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GIC still sees gems in tech sector despite stretched valuations

Fund has found firms with substantial technology capabilities that trade at 'old economy' valuations

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There may be some stretched valuations in the technology space that remain of concern to GIC, but the state investor in Singapore still sees opportunities in the segment, and in particular, in the emerging markets, said its top executive.

Singapore

THERE may be some stretched valuations in the technology space that remain of concern to GIC, but the state investor in Singapore still sees opportunities in the segment, and in particular, in the emerging markets, said its top executive.

Speaking at a Bloomberg forum on Thursday, GIC chief executive officer Lim Chow Kiat said the fund is "very positive" on the outlook for technology investments in Southeast Asia, with markets such as Indonesia becoming more vibrant as players from China, the US, and more recently Europe, enter the fray as well.

Mr Lim pointed out that technology disruptions can have a more powerful effect in emerging markets than the current market turmoil that has engulfed these economies.

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"There are even more unmet needs and undiscovered needs. In fact, their populations tend to be younger, and they take to technology in some ways faster and better. So a well-funded disruptor has many leap-frogging opportunities," said Mr Lim.

An example has been the growth of micro business credit in developing countries, as technology has allowed small business owners to get access to loans to expand their enterprises, he noted. E-commerce has also flourished.

In sieving out opportunities, GIC has reviewed investments by diving into the actual technological capabilities of each company, eschewing the traditional classifications of a business, but also applying the discipline of looking at cashflow prospects, balance-sheet strength, and competitive standing.

"We have found traditional companies with substantial technology capabilities trading at 'old economy' valuations," said Mr Lim. "They are good investments and we keep looking for more of them."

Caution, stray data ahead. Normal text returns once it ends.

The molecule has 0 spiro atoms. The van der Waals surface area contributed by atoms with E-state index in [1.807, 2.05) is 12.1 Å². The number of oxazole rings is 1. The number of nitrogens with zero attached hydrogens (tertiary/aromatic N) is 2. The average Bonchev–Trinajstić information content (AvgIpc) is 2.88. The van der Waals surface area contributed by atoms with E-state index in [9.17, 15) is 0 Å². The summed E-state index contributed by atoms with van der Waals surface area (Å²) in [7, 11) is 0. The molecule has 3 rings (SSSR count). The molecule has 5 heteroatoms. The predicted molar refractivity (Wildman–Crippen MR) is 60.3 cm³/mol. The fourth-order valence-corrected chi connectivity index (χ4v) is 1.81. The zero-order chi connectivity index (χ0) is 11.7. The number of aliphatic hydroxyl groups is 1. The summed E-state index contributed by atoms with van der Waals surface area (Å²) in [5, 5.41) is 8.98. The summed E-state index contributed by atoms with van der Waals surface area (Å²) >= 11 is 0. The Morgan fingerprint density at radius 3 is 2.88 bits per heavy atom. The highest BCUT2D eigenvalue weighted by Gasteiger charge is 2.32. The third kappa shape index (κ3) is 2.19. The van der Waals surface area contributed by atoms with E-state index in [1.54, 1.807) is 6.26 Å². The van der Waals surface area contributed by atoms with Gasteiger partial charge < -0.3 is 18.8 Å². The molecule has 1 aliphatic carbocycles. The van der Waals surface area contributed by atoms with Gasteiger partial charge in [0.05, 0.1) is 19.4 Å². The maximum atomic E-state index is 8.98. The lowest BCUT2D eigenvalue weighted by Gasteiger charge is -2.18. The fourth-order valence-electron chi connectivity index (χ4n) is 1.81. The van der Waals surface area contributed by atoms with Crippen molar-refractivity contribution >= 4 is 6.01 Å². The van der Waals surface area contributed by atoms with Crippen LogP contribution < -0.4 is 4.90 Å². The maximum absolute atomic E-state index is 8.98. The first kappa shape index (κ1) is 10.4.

Mr Lim noted that the bigger winners in technology may not be the first movers, but the fast followers - the one that commercialise and execute their way to success.

GIC also looks at the leadership provided by the entrepreneurs driving each technology business. For one thing, these entrepreneurs may bring success by putting their own long-term capital into the firm, thus lowering the investment risk, said Mr Lim. These entrepreneurs may also be able to scale up the business by joining with bigger platforms in time.

Mr Lim said well-run "ecosystem" businesses should form the core of investment portfolios. Such businesses are driven by factors such as cross-selling, scale, and the use of rich data.

"They create a powerful network effect, producing high and sustainable returns on capital, much like an 'investor surplus'," said Mr Lim. "With great power comes great scrutiny. Management of these ecosystems need to manage the societal sensitivities. Those who can do this well should form the core of our investment portfolios."

Winners in this new economy will be those that provide customisation to keep customers captive, and have a "relentless focus on customer value", added Mr Lim.

While GIC sees more potential pickings in the emerging markets, it is still keeping tabs on developments in both Silicon Valley and in China, with Mr Lim noting that the technology from both innovation centres differ.

While places such as Shenzhen are producing technology solutions that offer an edge in manufacturing, Silicon Valley remains more focused on software development and is more international in nature.

"From our point of view, we want to make sure that we are present in both places," said Mr Lim.

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